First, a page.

An Interview with Laini Taylor, Author of Strange the Dreamer

In her beloved, indispensable Daughter of Smoke and Bone trilogy, a portal fantasy spanning Earth and the angel- and chimaera-populated land of Eretz, Laini Taylor established her bona fides as a creator of rich, expansive worlds, author of impossible love stories, and spinner of narrative spells. In Strange the Dreamer, the first in a planned duology that’s out tomorrow, she introduces a less likely hero: Lazlo Strange, an orphan-turned-librarian whose obsession with the lost city of Weep leads him, finally, to its borders. Years ago Weep’s hero, known as the Godslayer, killed the supernatural beings that held their city in thrall, but they left a dark legacy behind that he’s battling to erase. Meanwhile, a blue-skinned goddess girl and her supernaturally gifted companions walk the halls of an empty citadel, surviving on plums and rainwater. When the girl and Lazlo meet inside a dream, it’s the beginning of one of those lush, long-shot love stories Taylor excels at, between two characters on opposite sides of a seemingly unbreachable divide. In true Taylor style, it’s heady, achingly romantic, and stuffed with gorgeous prose.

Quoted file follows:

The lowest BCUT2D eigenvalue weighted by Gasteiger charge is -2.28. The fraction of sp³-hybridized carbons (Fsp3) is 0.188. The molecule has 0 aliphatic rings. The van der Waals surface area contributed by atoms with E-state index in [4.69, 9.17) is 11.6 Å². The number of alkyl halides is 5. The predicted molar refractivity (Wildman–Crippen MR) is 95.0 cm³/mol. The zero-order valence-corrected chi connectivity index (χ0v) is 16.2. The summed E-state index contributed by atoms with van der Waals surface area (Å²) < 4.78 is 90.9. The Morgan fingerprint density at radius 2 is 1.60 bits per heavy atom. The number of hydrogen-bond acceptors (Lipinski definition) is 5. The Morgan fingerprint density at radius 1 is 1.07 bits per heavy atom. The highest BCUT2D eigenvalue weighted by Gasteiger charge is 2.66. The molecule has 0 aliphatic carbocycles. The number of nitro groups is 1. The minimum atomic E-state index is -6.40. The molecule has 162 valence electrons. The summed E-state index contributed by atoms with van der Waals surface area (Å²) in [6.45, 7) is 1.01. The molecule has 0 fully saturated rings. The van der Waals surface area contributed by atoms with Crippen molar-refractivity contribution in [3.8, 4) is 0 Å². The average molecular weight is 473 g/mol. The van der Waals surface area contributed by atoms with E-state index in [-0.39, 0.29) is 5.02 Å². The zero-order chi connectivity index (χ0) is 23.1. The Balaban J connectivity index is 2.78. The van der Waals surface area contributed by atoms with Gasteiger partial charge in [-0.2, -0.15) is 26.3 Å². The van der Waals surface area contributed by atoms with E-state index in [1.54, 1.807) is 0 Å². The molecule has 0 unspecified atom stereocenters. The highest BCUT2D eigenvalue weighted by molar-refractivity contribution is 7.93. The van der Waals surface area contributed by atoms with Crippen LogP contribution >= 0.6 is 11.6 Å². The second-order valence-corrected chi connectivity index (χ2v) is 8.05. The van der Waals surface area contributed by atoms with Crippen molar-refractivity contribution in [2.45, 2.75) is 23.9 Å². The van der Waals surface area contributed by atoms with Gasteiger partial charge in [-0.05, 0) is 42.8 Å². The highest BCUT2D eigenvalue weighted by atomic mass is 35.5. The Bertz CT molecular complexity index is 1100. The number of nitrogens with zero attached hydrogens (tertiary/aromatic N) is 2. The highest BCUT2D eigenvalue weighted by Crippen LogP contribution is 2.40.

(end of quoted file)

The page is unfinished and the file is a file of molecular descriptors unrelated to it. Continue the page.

We talked with Taylor about her process, her reading list, and her fictional obsessions.

Across Strange the Dreamer‘s wild world of Zosma, Weep, and beyond, what bit came to you first? A character, an image, a line?

The starting point was this little shard of an idea that had been in my head for years: it was “the muse of nightmares,” a nocturnal girl who lives in a high tower and whose job it is to send nightmares to the sleeping citizens below. That bumped into this other idea, about the unwanted, half-caste children of bad gods, and a story started to take shape.

Do you read, watch, or listen while you’re working—and if so, what did you read/watch/listen to while working on Strange the Dreamer?

Do you mean actively during writing? My answer to this is boring. I’ve listened with fascination to other authors’ processes of putting together amazing playlists, but I prefer silence. When I was writing Daughter of Smoke & Bone and Days of Blood & Starlight, my daughter was a baby/toddler, so I had to leave the house if I wanted to get work done. Writing at cafés, I had to have noise-canceling headphones, which I hadn’t known before aren’t exactly silence machines. They work best if you’re playing music, so I did have music chosen to be as undistracting as possible, while also hopefully moody and inspiring. My music of choice was Niyaz and Vas, which are these two Iranian Canadian groups who play “mystical modern” music with Middle Eastern overtones. It’s gorgeous, but steady enough that it wouldn’t peak and grab my attention away from my story. Since Clementine’s gotten old enough for me to work at home (though she *did* just wander into my office with her whole face Scotch taped shut…), I prefer quiet.